When trying to put your LogicApp code in a CICD pipeline, it is always problematic getting your code into a proper template.
Obviously switching to ‘LogicApp Code View’ is an option, but there is a better solution to this problem.
LogicAppTemplate is a PowerShell commandlet that makes is very easy to get the content (even automatically) of the app and save it to disk.
The usage is very simple, open up a PowerShell window and execute the next command:
Check out this gist
Big thanks to Jeff Hollan who authored this!
Recently my team and I were building and debugging LogicApps. At one point we seemed to have disappearing code within our code of these apps.
Obviously something is wrong when we were editing these apps.
Please note that we’ve got many LogicApps with custom code and mappings that we code using the code view, because not all properties can be set using the designer.
The problem arises when you are in ‘Logic App Code View’, and switch to ‘Logic App Designer’.
When switching back, the following popup arises:
In this case, we did not change anything, just switched to designer and back.
But, this is actually what triggers this problem.
Thanks to ‘Versions’ you can quickly see and use WinMerge (or any other tool) to compare the files:
In this sample, the ‘queueType’ magically disappeared, but in other cases other mappings of JSON object were deleted.
Always check, when the designer asks you to ‘Save changes’, if you actually made any changes.
I hope this helps someone out, it gave me and my team a real headache finding this out.
Azure Functions are a great example of how serverless is conquering the cloud world we live in today. There are also many blogs in how-to-write-functions out there, of which the latest use the precompiled functions, in Visual Studio 2017.
Think of a scenario, where you want to test a LogicApp against your function, but that app obviously cannot connect to localhost. You have two options; You can deploy the Functions app to Azure and use remote debugging or you can use your own localhost, with the use of ngrok.
This blog will explain how to debug locally, when using other services in the cloud.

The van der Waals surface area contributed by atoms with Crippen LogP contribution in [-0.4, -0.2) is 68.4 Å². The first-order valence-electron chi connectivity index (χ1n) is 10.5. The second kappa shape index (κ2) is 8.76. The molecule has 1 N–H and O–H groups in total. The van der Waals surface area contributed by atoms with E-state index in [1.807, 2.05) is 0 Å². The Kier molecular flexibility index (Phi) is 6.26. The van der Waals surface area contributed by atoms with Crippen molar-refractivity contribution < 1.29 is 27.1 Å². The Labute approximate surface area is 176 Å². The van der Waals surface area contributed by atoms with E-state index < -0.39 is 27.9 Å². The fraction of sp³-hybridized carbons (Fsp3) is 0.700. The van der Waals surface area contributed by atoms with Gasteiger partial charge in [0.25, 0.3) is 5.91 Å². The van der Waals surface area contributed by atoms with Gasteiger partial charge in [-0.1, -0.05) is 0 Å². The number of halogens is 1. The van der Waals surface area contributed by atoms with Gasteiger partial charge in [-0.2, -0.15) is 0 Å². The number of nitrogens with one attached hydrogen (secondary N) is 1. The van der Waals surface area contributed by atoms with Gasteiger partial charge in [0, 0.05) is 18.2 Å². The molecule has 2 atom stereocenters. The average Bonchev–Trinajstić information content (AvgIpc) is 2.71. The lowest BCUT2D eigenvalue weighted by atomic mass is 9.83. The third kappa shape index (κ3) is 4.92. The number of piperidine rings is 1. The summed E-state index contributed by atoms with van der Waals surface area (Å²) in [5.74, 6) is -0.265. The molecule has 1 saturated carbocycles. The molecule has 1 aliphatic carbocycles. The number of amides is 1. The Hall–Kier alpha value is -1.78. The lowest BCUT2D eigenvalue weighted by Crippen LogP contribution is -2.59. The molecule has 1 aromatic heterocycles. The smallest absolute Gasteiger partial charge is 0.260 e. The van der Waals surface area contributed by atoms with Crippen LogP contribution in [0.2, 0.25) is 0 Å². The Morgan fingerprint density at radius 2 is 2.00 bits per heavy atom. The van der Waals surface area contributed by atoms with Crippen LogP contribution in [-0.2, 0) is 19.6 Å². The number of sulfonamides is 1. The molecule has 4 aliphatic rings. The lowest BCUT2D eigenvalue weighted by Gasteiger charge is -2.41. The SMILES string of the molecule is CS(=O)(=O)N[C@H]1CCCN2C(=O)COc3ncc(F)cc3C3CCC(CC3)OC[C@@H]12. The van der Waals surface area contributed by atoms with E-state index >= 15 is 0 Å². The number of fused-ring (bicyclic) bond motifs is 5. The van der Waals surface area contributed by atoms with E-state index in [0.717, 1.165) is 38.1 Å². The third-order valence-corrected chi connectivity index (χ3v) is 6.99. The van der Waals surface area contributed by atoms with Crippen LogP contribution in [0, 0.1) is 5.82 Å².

Continue reading “Debugging Azure Functions with LogicApps locally”
Deploying LogicApps with VSTS is easy. You can create a new project using the steps defined in this post and you are all set with deployment settings in place.
But, when you add more and more LogicApps your JSON file will grow and you might be better off putting each LogicApp within its own JSON. Not to speak of the parameters running wild within your files…
This post will explain how to set this up, and what is needed in your VSTS builds to enable the deployment of all the linked apps.
Continue reading “Deploy LogicApps using linked templates”
In this blog I will explain how to separate your settings from your configuration files, when deploying from VSTS. I will show with an example how you can deploy your WebApp and store all variables in VSTS, eliminating the need for developers to have all settings and configurable values within Web.config transformation files.
When deploying your WebApp to various on-premise environments from VSTS, you can use Web.config transformations for separation of your various variables. But, sometimes, the *.Config transformations do not meet your needs.
Continue reading “Using tokens for custom settings in VSTS CICD Pipelines”
There are many methods of testing your application. Great tools like Selenium are widely used, and developers (should) write unit tests for their code. In a DevOps team, we want to run tests automated, ideally using continuous integration tools like TeamCity or Release Manager.
This post will show an example of testing your AngularJS fully automated from within Visual Studio or your continuous integration tooling.
Continue reading “End-to-End testing AngularJS apps from Visual Studio”